When you’re 14, 17 or 20, you don't think about how long you're going to work here or there – you just want to make a decent living. If you see interesting things happening around you, you start joining in – this is my origin story.

In 1990, when I was 19, the company was recording sales of $20,000 a year. In 1991, the figure increased to $300,000 and in 1992 to $1 million. The growth in percentage terms was really huge then. When you develop at this pace, you no longer have time for theory, as you learn everything you need from living material.

The 1980s were actually a struggle for survival. The economic conditions prevalent in Poland back then didn’t allow us to employ more than... two people. The official quota of plastic, a whopping 25 kg, would arrive once a quarter. Once, we got only 12.5 kg. Half a bag! At that time, my Mum would make all the mistakes you could possibly make, because she trusted people. Once, for example, she bought plastic from a neighbouring plant (there were a dozen of them nearby, set up in garages and outbuildings) and it turned out not to be the kind she had ordered. I took it with a wheelbarrow to the guy who’d sold it to her, and he goes: “You bought it how you saw it!”. It was like that back then.

Interesting scene, I can picture you pushing the wheelbarrow with the plastic scrap you want to complain about.

That was a normal thing to do, I was a young lad. Mum was 45 or 50 at the time, was she supposed to be pushing that wheelbarrow? You throw the bag onto it and you’re off!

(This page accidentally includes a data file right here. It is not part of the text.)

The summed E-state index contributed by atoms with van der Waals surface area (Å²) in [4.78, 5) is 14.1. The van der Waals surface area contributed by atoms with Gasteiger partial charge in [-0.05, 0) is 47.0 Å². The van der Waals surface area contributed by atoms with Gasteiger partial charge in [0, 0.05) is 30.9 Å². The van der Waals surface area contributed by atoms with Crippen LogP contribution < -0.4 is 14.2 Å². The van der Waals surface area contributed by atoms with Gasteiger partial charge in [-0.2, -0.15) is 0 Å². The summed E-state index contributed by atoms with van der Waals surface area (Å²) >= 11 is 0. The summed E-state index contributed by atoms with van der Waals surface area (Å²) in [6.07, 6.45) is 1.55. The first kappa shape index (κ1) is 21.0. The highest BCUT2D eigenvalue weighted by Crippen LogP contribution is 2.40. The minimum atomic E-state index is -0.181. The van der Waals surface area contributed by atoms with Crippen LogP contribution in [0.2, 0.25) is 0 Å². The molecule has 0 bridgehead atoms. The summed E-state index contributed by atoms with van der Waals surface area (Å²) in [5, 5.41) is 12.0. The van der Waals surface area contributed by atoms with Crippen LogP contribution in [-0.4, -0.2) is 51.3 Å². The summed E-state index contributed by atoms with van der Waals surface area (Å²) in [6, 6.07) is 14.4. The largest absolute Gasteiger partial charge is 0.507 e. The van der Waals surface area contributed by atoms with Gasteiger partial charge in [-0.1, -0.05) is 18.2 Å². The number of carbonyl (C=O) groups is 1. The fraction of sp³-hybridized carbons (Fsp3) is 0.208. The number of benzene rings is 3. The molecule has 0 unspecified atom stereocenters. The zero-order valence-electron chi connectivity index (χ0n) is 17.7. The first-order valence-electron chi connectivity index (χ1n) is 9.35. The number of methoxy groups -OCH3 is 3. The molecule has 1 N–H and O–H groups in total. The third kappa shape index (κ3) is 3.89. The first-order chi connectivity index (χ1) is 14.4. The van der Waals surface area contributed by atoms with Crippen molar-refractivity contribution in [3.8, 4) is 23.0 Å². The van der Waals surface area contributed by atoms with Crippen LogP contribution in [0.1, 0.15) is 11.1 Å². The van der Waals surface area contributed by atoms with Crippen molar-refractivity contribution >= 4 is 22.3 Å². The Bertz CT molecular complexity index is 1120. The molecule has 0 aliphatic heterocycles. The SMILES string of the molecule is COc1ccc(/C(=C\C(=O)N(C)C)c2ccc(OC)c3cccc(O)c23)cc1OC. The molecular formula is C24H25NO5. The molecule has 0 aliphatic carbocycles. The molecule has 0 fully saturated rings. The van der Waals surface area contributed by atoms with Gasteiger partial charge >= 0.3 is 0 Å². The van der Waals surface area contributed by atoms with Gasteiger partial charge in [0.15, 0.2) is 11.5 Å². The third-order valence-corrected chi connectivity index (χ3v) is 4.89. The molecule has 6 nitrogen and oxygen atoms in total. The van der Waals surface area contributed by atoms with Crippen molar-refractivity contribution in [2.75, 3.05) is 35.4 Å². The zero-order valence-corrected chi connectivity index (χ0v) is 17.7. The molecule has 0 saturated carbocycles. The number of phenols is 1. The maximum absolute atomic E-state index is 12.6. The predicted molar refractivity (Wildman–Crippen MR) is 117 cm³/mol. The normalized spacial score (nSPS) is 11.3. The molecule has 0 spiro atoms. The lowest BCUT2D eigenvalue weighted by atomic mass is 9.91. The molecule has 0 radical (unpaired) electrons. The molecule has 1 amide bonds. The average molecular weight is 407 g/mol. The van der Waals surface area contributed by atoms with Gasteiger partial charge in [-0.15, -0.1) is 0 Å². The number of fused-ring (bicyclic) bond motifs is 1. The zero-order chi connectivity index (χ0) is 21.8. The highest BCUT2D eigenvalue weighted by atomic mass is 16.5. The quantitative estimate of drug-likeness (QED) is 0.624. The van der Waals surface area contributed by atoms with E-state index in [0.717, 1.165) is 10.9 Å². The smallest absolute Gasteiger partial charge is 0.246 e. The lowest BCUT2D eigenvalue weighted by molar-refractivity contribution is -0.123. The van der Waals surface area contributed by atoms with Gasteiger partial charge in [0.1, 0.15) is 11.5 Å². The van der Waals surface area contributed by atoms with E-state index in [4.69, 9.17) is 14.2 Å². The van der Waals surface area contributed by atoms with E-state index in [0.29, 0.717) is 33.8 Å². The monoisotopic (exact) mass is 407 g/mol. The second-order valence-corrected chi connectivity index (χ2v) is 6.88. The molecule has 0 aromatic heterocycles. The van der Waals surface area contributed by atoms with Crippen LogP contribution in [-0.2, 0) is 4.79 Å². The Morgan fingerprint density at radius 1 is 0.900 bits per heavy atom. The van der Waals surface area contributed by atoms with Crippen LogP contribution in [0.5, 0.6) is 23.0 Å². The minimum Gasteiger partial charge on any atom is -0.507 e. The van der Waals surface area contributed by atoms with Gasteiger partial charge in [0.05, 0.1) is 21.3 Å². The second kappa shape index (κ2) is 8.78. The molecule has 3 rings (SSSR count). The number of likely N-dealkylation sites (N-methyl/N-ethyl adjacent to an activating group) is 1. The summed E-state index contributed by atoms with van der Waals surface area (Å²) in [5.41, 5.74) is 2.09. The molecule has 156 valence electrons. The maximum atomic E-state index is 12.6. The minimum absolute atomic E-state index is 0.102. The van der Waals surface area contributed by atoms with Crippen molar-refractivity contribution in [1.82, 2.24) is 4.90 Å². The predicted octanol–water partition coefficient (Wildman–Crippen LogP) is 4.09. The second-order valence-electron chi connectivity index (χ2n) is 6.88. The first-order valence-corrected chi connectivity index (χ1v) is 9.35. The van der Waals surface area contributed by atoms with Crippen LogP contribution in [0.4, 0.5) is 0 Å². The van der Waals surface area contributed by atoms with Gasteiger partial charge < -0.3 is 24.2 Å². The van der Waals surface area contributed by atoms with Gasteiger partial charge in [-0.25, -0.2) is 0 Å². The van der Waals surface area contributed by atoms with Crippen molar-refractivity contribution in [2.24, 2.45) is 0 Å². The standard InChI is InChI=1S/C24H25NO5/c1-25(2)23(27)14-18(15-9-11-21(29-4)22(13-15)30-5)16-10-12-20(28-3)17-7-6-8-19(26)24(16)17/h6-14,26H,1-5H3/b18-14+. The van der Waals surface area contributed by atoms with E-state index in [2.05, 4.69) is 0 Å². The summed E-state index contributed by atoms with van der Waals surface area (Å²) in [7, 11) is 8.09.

Today’s 30-year-olds won’t understand that reality, it was an era full of absurdities. It wasn’t until 1989 that certain paths became unblocked, and I quickly found the right one – precisely because we had always had an ease with foreign languages at home, with access to different content and materials from abroad. After the borders opened, I developed an interest in import. The wall plugs we started with required both plastic and metal. Back then, they were either not manufactured in Poland at all, or their quality was so poor that nobody wanted to use them any more by the early 1990s. That was the time when we, as a company, started to combine our manufacturing expertise in the field of plastics with the knowledge and skills allowing us to navigate the global market for fixings and fasteners, or more precisely, at that time: bolts and screws. This is where I come from: continuous learning and making the most of your opportunities.

I have another family-related question. You have told me that you would like to write some books once you retire, and the first one will definitely be about your older brother Przemysław.

Absolutely. In a nutshell, he’s a powerhouse of ideas, and inspired me greatly in my early years. He has made and spent hundreds of millions. He set up the first online shop in Poland, he was successful... but then he got bored.

Was he the driving force behind you?

He mainly pushed himself, while I learnt mostly smart, and sometimes less smart things as we went along. When it comes to education, my brother has a more technical background. When we started running the business together, he was better versed in legal, financial, tax, and accounting matters. Mum would take care of the HR. I was in charge of organising the people from management, sales and production; I’d develop the structure as well as the product and the technology. This mechanism of working together proved excellent in the first ten years. My brother helped me a lot in the preparations to take on the role of CEO, even before we converted the business into a joint-stock company in 1999 and floated on the stock exchange a few years later.

In the next episode, we will talk about what is. That is, from your perspective, how running a business looks like in times of a pandemic, war, and crisis. Until next time!